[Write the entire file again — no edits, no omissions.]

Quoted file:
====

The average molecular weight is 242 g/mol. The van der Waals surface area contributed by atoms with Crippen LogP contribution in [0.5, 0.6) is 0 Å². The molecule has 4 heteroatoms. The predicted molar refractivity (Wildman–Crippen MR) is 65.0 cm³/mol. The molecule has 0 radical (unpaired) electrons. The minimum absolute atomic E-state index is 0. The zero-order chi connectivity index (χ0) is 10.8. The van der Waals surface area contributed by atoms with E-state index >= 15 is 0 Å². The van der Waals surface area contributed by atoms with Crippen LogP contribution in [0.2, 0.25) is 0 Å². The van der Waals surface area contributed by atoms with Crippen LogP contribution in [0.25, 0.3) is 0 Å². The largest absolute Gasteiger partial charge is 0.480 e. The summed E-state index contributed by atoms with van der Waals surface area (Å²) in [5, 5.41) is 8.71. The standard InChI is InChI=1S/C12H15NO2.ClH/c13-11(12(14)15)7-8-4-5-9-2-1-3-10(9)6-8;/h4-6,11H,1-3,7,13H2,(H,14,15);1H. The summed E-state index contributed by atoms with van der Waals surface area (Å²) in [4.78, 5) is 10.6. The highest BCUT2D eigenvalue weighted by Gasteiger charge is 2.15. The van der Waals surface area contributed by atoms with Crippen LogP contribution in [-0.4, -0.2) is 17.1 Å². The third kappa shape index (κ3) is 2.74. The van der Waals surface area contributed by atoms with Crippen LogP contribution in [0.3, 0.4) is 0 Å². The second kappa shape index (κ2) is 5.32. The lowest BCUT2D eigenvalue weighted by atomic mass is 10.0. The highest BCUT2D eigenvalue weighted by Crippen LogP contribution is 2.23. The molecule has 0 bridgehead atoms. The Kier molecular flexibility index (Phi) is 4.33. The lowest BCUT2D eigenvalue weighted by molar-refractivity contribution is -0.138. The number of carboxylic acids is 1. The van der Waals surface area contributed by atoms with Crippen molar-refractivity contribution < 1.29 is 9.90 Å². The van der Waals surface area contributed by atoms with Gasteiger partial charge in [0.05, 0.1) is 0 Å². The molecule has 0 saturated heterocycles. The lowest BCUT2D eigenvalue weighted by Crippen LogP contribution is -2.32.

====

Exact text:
The average molecular weight is 242 g/mol. The van der Waals surface area contributed by atoms with Crippen LogP contribution in [0.5, 0.6) is 0 Å². The molecule has 4 heteroatoms. The predicted molar refractivity (Wildman–Crippen MR) is 65.0 cm³/mol. The molecule has 0 radical (unpaired) electrons. The minimum absolute atomic E-state index is 0. The zero-order chi connectivity index (χ0) is 10.8. The van der Waals surface area contributed by atoms with E-state index >= 15 is 0 Å². The van der Waals surface area contributed by atoms with Crippen LogP contribution in [0.2, 0.25) is 0 Å². The van der Waals surface area contributed by atoms with Crippen LogP contribution in [0.25, 0.3) is 0 Å². The largest absolute Gasteiger partial charge is 0.480 e. The summed E-state index contributed by atoms with van der Waals surface area (Å²) in [5, 5.41) is 8.71. The standard InChI is InChI=1S/C12H15NO2.ClH/c13-11(12(14)15)7-8-4-5-9-2-1-3-10(9)6-8;/h4-6,11H,1-3,7,13H2,(H,14,15);1H. The summed E-state index contributed by atoms with van der Waals surface area (Å²) in [4.78, 5) is 10.6. The highest BCUT2D eigenvalue weighted by Gasteiger charge is 2.15. The van der Waals surface area contributed by atoms with Crippen LogP contribution in [-0.4, -0.2) is 17.1 Å². The third kappa shape index (κ3) is 2.74. The van der Waals surface area contributed by atoms with Crippen LogP contribution in [0.3, 0.4) is 0 Å². The second kappa shape index (κ2) is 5.32. The lowest BCUT2D eigenvalue weighted by atomic mass is 10.0. The highest BCUT2D eigenvalue weighted by Crippen LogP contribution is 2.23. The molecule has 0 bridgehead atoms. The Kier molecular flexibility index (Phi) is 4.33. The lowest BCUT2D eigenvalue weighted by molar-refractivity contribution is -0.138. The number of carboxylic acids is 1. The van der Waals surface area contributed by atoms with Crippen molar-refractivity contribution < 1.29 is 9.90 Å². The van der Waals surface area contributed by atoms with Gasteiger partial charge in [0.05, 0.1) is 0 Å². The molecule has 0 saturated heterocycles. The lowest BCUT2D eigenvalue weighted by Crippen LogP contribution is -2.32.